The What Not-To-Do Monetary Guidelines

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The What Not-To-Do Financial Checklist

If you’re like me, you’ve seen lots of “to-do” financial checklists and articles to start the new year. How come nobody writes about the opposite, the “what not-to-do” list? Maybe it’s the fear of being negative or that they couldn’t come up with a list. Well, I can post my top-seven list right here.

The top seven things “not-to-do” financially when the new year begins:

Procrastinate. Don’t start worrying about your finances. Luck will take care of it. Maybe your parents or siblings will help you pay off those bills or fund your IRA. That weekend when you’ll get all the organizing done and bills paid is just around the corner you tell yourself.

Move the bills from one pile to the other pile. No sense in getting organized or prioritizing your bills. They always send you a second notice anyway. Just wait for those emails or letters to pop up. The bigger the print the sooner you should pay them, right?

Look at last year’s expenses. Who wants to know how much they spent at Starbucks or Macy’s? How many pairs of shoes did you buy? It doesn’t matter, does it? And, it might make you feel bad. I’m sure you’ll do better this year by not knowing where all the money went.

Look at your investment results. Why would want to do that when the stock market was such a bummer the last quarter of the year? If fact, just put everything in cash or the money market so it can’t go down anymore. That way you can sleep at night and not worry about the stock market. I’m sure someone will tell you when it’s safe to invest. By the way, that won’t be me.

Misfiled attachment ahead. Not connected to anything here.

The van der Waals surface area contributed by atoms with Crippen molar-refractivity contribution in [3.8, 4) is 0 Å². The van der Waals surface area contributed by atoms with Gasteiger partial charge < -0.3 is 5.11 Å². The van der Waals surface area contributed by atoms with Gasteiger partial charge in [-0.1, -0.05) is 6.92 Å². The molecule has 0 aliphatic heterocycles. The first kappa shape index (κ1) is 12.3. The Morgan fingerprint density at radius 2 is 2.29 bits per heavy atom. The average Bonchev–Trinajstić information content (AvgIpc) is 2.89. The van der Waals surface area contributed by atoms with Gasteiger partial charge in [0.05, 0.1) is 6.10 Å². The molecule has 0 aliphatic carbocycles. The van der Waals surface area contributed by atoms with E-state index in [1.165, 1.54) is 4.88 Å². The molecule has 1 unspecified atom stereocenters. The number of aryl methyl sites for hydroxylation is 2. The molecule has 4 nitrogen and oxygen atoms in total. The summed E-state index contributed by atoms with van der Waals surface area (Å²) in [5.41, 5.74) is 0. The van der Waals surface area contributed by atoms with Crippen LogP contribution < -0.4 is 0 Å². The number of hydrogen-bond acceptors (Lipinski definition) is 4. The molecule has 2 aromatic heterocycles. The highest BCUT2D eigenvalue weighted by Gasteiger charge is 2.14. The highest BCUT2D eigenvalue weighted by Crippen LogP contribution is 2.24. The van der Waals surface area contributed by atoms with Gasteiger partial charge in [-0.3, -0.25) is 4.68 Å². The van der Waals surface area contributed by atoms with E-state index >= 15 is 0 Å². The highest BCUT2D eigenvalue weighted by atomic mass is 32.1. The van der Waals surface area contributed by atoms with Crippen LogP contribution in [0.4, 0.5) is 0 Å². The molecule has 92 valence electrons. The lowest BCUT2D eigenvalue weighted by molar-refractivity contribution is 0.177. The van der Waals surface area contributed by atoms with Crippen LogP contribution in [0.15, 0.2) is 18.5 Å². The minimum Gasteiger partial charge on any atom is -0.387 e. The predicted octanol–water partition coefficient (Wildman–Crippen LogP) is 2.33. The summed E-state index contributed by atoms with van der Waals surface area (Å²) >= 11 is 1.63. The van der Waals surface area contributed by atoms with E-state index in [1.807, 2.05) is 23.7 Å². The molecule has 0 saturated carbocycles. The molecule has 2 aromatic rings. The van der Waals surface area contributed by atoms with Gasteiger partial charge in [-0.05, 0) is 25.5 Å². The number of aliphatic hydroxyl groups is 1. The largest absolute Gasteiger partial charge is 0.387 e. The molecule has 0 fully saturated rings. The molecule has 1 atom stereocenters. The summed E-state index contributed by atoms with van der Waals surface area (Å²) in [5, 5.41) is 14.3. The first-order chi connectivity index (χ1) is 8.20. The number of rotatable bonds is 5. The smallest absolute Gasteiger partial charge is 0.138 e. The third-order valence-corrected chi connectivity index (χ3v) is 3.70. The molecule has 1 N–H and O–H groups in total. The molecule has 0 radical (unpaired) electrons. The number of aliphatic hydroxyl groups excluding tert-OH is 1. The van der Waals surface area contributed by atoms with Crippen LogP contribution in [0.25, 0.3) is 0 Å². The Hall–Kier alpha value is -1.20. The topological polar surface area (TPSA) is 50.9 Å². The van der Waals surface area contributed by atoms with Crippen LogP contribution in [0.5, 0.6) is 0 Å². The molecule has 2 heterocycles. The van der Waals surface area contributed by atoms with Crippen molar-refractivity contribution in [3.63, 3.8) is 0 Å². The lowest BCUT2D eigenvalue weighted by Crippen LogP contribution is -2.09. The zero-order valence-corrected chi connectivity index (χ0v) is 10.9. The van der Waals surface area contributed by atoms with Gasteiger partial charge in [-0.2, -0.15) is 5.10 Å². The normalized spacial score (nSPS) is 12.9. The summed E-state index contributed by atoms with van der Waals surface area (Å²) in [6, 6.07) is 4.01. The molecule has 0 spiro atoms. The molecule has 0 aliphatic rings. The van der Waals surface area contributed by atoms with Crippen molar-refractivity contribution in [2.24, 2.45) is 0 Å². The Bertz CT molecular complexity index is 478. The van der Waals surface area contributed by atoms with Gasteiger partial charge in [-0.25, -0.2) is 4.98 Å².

Forget about that will. There are lots of famous people who die without a will and nothing else bad can happen to them that’s worse. Remember Aretha Franklin, Prince, and Michael Jackson? No biggie. The family will be ok, and the attorneys will help for a nice fat fee.

Keep emergency money in your checking account. It may not pay any interest, but you can get to it quickly. ATM card, checks and online banking are convenient. It wouldn’t be that much money if you took all that time and effort to find some insured savings account that paid you 2.5% interest. It’s too hard to figure out how much you’d earn anyway.

You’ve got until October to do your taxes. Yes, everybody talks about April 15th, but it just comes too fast. Unless you’re getting a giant refund, why spoil spring and summer? When it starts to get chilly again is time enough to do your taxes. What’s a little delay anyway? I hear all those business people wait until the last minute and look how smart they are.

So, there you have it. When complying with my not to-do list you will see it doesn’t take much effort at all.

Now, what not to-do for 2022?

 



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